If we refuse a visa to Chris Brown then where does that leave Australia when it comes to admitting all the other men who have also been violent to women, asks Catharine Lumby.
It’s a shibboleth of middle class dinner parties that most social ills can be traced to a named individual – usually a celebrity or politician– who must be named and shamed.
The writer, Frank Moorhouse, wrote a short story once about this ritual where "one of the dominant guests begins the evening with a curse against an enemy." He observed that everyone is then invited to extend the curse "or give bad news of the enemy."
The rapper Chris Brown, who was convicted of domestic violence and whose lyrics and public comments suggest he has questionable views about women, is the latest target of this ritual cursing.
After a campaign by GetUp was shared on social media our immigration department has issued him with a notice of intention to consider refusal of his visa. He has 28 days to appeal.
As one of the many people who have been advocating for more focus on domestic violence for years, I have a lot of sympathy for the campaign to keep him out.
At the same time, I worry about the tokenistic nature of the call to ban him. He’s an obvious target: a black rapper. And, as offensive as his attitudes and his violence to his partner are, I also wonder about what a ban will genuinely achieve.
If we refuse a visa to Chris Brown then where does that leave Australia when it comes to admitting all the other men – and there are far too many of them – who have also been violent to women and children? Lots of them aren’t famous. They’re just common and garden-variety assholes.
Rap music is commonly deplored for its sexism and materialism. And there’s truth to that notion when it comes to some rap music. But there’s equally an argument that targeting rappers echoes long-standing, if veiled, fears about American pop culture and African-American men in particular.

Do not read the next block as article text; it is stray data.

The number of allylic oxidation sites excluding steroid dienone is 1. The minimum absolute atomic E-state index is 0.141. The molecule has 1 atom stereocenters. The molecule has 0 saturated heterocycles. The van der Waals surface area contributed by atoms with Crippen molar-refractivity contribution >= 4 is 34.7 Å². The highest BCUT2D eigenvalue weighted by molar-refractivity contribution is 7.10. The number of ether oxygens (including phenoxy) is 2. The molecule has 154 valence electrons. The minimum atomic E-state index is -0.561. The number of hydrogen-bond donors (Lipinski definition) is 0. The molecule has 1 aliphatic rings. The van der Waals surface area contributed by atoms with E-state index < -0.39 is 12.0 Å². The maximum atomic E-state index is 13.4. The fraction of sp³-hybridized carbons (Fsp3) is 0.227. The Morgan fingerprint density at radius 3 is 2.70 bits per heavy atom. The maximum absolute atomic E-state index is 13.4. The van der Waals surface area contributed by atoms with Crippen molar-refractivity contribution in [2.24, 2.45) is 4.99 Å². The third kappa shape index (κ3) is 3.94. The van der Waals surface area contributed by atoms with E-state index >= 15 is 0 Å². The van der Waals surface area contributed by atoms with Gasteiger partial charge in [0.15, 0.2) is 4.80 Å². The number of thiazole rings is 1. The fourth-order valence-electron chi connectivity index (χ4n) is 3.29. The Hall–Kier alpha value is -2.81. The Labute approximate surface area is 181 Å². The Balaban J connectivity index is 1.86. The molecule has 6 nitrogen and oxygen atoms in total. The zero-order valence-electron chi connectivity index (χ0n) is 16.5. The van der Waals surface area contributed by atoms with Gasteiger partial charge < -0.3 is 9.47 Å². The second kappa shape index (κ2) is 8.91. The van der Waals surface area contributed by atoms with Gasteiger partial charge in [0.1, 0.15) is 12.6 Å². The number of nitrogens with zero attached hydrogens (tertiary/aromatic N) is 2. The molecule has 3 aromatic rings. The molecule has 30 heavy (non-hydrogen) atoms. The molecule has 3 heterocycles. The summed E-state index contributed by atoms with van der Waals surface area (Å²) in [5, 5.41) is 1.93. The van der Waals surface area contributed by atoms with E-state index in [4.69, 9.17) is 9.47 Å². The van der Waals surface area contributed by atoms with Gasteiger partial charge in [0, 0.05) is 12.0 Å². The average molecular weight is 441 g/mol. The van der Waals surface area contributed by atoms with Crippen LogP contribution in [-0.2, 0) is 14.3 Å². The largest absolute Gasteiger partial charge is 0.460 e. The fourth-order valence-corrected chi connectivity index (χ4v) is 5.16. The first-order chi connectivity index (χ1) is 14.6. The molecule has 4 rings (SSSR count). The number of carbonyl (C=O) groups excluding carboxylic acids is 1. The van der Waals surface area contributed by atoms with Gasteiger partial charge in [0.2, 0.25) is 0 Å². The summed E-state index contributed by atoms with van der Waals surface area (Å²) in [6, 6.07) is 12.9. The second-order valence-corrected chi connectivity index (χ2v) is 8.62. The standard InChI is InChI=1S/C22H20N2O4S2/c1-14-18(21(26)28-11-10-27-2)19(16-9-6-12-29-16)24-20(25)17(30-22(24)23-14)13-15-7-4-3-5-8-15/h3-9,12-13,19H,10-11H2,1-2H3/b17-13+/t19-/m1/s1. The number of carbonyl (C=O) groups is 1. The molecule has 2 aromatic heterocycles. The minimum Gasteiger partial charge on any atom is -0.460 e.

While I am in no way suggesting that anyone involved in the campaign to deny Brown a visa is doing it for racist reasons, I do think we need to take a breath and think about who is seen as a threat and who isn’t.
As Jeff Sparrow argues convincingly in The Guardian, "emphasising the menace of a foreign entertainer" distracts from the real locus of domestic violence: the family.
Australia has a long history of banning people or pop culture texts on the basis that they will corrupt our youth. In the 1930s, a coalition of parents’ groups, unions and churches banded together to keep American comic books out of Australia. US comics, which were blamed for youth delinquency and violence, were banned until 1960.
One of the main reasons put forward for refusing Brown a visa is that he influences young people and he’s seen as a role model. It’s a simplistic model of how youth culture works and how young men make their own assessments about treating women.
What they see and hear on a daily basis in their own families and from their teachers is far more influential than anything they hear from a banal provocateur like Brown.
The term ‘role model’ is suspect in itself given the enormous diversity of pop culture today. Online and social media has also made it increasingly possible to speak back and speak out against misogyny – even if it has enabled abhorrent hate speech.
I have no problem with Chris Brown being refused a visa. But it potentially positions him as a ‘free speech’ martyr. And that may actually harm rather than help attempts to get teenage boys to examine the deeply gendered attitudes which fuel violence against women.
Catharine Lumby is the author and co-author of six books and since 2004 has worked in a pro-bono role advising the National Rugby League on cultural change and education programs for players.